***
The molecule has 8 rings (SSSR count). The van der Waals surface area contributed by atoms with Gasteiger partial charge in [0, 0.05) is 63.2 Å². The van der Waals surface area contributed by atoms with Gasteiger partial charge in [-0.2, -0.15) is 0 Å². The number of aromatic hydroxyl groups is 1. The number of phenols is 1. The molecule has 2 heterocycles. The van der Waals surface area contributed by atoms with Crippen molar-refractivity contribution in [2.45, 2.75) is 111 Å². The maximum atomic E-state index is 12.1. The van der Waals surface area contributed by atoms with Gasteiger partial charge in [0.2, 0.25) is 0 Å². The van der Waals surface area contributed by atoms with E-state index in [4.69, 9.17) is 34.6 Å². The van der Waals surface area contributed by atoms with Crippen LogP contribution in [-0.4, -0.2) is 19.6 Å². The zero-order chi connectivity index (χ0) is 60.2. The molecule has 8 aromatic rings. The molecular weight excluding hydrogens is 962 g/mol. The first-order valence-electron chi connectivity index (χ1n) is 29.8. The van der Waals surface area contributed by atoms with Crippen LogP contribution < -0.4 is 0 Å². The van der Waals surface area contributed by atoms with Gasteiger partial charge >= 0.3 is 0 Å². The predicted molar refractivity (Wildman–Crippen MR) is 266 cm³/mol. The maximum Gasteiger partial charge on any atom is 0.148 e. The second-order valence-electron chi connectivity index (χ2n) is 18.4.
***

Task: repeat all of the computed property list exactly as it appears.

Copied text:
The molecule has 8 rings (SSSR count). The van der Waals surface area contributed by atoms with Gasteiger partial charge in [0, 0.05) is 63.2 Å². The van der Waals surface area contributed by atoms with Gasteiger partial charge in [-0.2, -0.15) is 0 Å². The number of aromatic hydroxyl groups is 1. The number of phenols is 1. The molecule has 2 heterocycles. The van der Waals surface area contributed by atoms with Crippen molar-refractivity contribution in [2.45, 2.75) is 111 Å². The maximum atomic E-state index is 12.1. The van der Waals surface area contributed by atoms with Gasteiger partial charge in [0.2, 0.25) is 0 Å². The van der Waals surface area contributed by atoms with E-state index in [4.69, 9.17) is 34.6 Å². The van der Waals surface area contributed by atoms with Crippen LogP contribution in [-0.4, -0.2) is 19.6 Å². The zero-order chi connectivity index (χ0) is 60.2. The molecule has 8 aromatic rings. The molecular weight excluding hydrogens is 962 g/mol. The first-order valence-electron chi connectivity index (χ1n) is 29.8. The van der Waals surface area contributed by atoms with Crippen LogP contribution < -0.4 is 0 Å². The van der Waals surface area contributed by atoms with Gasteiger partial charge >= 0.3 is 0 Å². The predicted molar refractivity (Wildman–Crippen MR) is 266 cm³/mol. The maximum Gasteiger partial charge on any atom is 0.148 e. The second-order valence-electron chi connectivity index (χ2n) is 18.4.